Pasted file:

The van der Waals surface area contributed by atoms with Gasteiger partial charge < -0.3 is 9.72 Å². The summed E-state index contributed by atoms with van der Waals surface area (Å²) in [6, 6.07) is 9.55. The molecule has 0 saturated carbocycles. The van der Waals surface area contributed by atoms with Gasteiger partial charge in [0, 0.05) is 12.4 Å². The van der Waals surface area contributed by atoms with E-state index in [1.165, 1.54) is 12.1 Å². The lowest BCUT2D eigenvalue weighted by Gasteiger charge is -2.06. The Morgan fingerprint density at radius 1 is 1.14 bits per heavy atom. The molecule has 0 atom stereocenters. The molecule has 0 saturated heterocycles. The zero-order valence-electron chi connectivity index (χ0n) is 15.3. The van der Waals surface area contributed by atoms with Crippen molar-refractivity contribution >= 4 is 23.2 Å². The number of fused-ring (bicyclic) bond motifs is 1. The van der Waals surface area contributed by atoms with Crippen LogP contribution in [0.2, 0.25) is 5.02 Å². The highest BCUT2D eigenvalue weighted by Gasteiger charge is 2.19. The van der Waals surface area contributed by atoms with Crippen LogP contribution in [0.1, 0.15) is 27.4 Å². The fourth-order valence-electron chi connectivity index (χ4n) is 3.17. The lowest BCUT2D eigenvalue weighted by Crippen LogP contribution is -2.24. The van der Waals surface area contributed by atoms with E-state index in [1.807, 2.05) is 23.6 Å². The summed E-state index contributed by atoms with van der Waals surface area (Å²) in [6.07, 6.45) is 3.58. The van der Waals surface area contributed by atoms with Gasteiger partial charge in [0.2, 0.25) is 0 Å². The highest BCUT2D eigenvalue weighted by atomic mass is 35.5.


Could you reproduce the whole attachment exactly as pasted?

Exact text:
The van der Waals surface area contributed by atoms with Gasteiger partial charge < -0.3 is 9.72 Å². The summed E-state index contributed by atoms with van der Waals surface area (Å²) in [6, 6.07) is 9.55. The molecule has 0 saturated carbocycles. The van der Waals surface area contributed by atoms with Gasteiger partial charge in [0, 0.05) is 12.4 Å². The van der Waals surface area contributed by atoms with E-state index in [1.165, 1.54) is 12.1 Å². The lowest BCUT2D eigenvalue weighted by Gasteiger charge is -2.06. The Morgan fingerprint density at radius 1 is 1.14 bits per heavy atom. The molecule has 0 atom stereocenters. The molecule has 0 saturated heterocycles. The zero-order valence-electron chi connectivity index (χ0n) is 15.3. The van der Waals surface area contributed by atoms with Crippen molar-refractivity contribution >= 4 is 23.2 Å². The number of fused-ring (bicyclic) bond motifs is 1. The van der Waals surface area contributed by atoms with Crippen LogP contribution in [0.2, 0.25) is 5.02 Å². The highest BCUT2D eigenvalue weighted by Gasteiger charge is 2.19. The van der Waals surface area contributed by atoms with Crippen LogP contribution in [0.1, 0.15) is 27.4 Å². The fourth-order valence-electron chi connectivity index (χ4n) is 3.17. The lowest BCUT2D eigenvalue weighted by Crippen LogP contribution is -2.24. The van der Waals surface area contributed by atoms with E-state index in [1.807, 2.05) is 23.6 Å². The summed E-state index contributed by atoms with van der Waals surface area (Å²) in [6.07, 6.45) is 3.58. The van der Waals surface area contributed by atoms with Gasteiger partial charge in [0.2, 0.25) is 0 Å². The highest BCUT2D eigenvalue weighted by atomic mass is 35.5.